CHARLESTON – A three-judge federal panel says West Virginia's newly drawn congressional districts are unconstitutional and must be redrawn in two weeks.
The panel, in a 2-1 ruling Tuesday, said they would redraw the district if West Virginia lawmakers don't do so before Jan. 17.
In November, the Jefferson County Commission, president Patsy Noland and vice president Dale Manuel sued the State over the new congressional redistricting plan. Kanawha County lawyer Thornton Cooper later joined the case that objects to the redrawing of the 2nd Congressional district that includes both Kanawha and Jefferson counties. The current plan shifts Mason County from the 2nd District to the 3rd District.
Gov. Earl Ray Tomblin, Secretary of State Natalie Tennant, state Senate President Jeff Kessler and House Speaker Rick Thompson all were named in the lawsuit, originally filed in the U.S. District Court for the Northern District of West Virginia. The venue later was changed to the Southern District in Charleston.
The Jefferson commission argued the defendants have a duty under state law to ensure that the laws and constitution of the state are "faithfully executed." That includes, it said, the right to the election of representatives to U.S. Congress from districts that "shall be formed of contiguous counties, and be compact and ... contain as nearly as may be, an equal number of population."
The commission said the trouble began during this year's first special session. The state Legislature was tasked with reapportioning congressional districts for the state's delegation to the U.S. House of Representatives based on 2010 U.S. Census figures -- the districts are redrawn every 10 years following the Census.
After creating a task force to develop a new congressional plan, senators eventually originated Senate Bill 1008, which provided for three congressional districts of equal proportion.
Under the legislation, each had a population of about 617,665. According to the most recent Census, West Virginia has a total population of 1,852,994.
In August, the Legislature convened in another special session to adopt its plans for redistricting. Four different amendments to SB 1008 were proposed and debated.
Ultimately, the state Senate voted to pass the measure. However, the amended version of the bill moved Mason County from the current Second Congressional District into the current Third District.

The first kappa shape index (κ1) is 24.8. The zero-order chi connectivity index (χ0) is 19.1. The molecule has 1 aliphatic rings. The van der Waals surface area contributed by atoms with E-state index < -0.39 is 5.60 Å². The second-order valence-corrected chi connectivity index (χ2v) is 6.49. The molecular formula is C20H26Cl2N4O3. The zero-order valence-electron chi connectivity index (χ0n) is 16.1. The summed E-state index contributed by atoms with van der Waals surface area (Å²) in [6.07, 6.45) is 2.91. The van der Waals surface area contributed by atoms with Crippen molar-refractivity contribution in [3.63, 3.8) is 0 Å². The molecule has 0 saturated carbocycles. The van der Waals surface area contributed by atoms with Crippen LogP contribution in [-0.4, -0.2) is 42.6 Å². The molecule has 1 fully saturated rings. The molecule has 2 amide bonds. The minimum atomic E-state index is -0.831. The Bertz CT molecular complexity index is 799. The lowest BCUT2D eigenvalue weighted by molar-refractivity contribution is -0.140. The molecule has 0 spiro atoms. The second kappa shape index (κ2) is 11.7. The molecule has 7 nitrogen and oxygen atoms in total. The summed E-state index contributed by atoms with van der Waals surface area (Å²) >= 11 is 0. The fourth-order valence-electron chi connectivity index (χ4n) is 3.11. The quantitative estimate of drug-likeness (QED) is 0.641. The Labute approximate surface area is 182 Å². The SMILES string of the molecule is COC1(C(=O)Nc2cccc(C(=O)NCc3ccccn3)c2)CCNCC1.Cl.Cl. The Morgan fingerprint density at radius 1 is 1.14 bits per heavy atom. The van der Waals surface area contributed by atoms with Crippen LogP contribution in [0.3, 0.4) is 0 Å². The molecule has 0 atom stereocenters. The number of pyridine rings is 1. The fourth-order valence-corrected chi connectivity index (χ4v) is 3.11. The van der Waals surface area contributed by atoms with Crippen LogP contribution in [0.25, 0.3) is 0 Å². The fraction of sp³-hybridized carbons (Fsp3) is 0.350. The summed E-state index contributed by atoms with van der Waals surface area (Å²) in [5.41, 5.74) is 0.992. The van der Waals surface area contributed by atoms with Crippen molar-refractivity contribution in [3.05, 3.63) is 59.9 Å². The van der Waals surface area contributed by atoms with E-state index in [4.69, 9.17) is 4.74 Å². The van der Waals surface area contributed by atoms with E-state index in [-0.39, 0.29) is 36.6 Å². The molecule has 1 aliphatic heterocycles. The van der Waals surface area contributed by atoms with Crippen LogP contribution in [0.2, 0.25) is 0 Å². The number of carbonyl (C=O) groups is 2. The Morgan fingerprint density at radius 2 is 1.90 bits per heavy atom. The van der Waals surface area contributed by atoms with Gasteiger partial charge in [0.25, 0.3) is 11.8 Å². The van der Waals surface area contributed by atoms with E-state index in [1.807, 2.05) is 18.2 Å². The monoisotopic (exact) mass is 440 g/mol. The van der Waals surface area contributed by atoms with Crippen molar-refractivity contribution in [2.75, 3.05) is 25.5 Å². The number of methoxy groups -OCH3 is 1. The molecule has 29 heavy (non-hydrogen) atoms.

The Second District, which includes Jefferson County, is now the most populous of the state's three congressional districts with nearly 5,000 more people than the other two districts. It is represented by Shelley Moore Capito, a Republican.
The Jefferson commission argued the districts, as currently drawn, are unconstitutional.
In particular, it argued that in placing Jefferson County in such an overpopulated district the Legislature has "deprived" the county's citizens and others in the Second District, and has "diluted" their vote.
"As enacted, the current statute results in an unconstitutionally high variance between the highest and lowest populated congressional districts," the commission wrote in its complaint.
The federal panel said it is "loath to devise on our own a redistricting plan for the State of West Virginia, the 2012 congressional reelections will nevertheless be conducted under an interim plan promulgated by the court."
Fourth Circuit Court Judge Robert King and U.S. Southern District Court Judge Irene Berger ruled together, and U.S. Northern District Court Judge John Preston Bailey dissented.
Calling the Second District -- which stretches from the eastern Panhandle through central West Virginia toward the Ohio River -- "serpentine," the panel said their decision rectifies "a long-postponed reckoning of accounts" after the state's districts were redrawn from four to three in 1991.
"Erecting a figurative fence around a district's entire perimeter preserves its geographic core only in the grossest, most ham-handed sense that encasing a nuclear reactor in tons of concrete preserves the radioactive core of that structure," the panel wrote. "Indeed, with respect to the current Second District, snaking for the most part in a single-county narrowness across the breadth of the state, hundreds of miles of southwesterly from the Shenandoah River to the Ohio, identifying its core -- geographic or otherwise -- would prove virtually impossible.
"The anomaly brings to mind the old football adage that when a team decides it has two starting quarterbacks, it more precisely has none."
After today's ruling, Tennant said she is glad the panel made a prompt decision, calling it "a great benefit to potential candidates, to local election officials, and the Secretary of State's Office."
"I am confident that West Virginia can achieve equal populations in its congressional districts," Tennant said. "The court has shown with this ruling that equal representation of all citizens in Washington is most important."
The filing period for candidates opens Jan. 9 and ends Jan. 28. Candidates may choose to file before the final makeup of the three congressional districts are known. Candidates do not have to reside in the district for which they are running.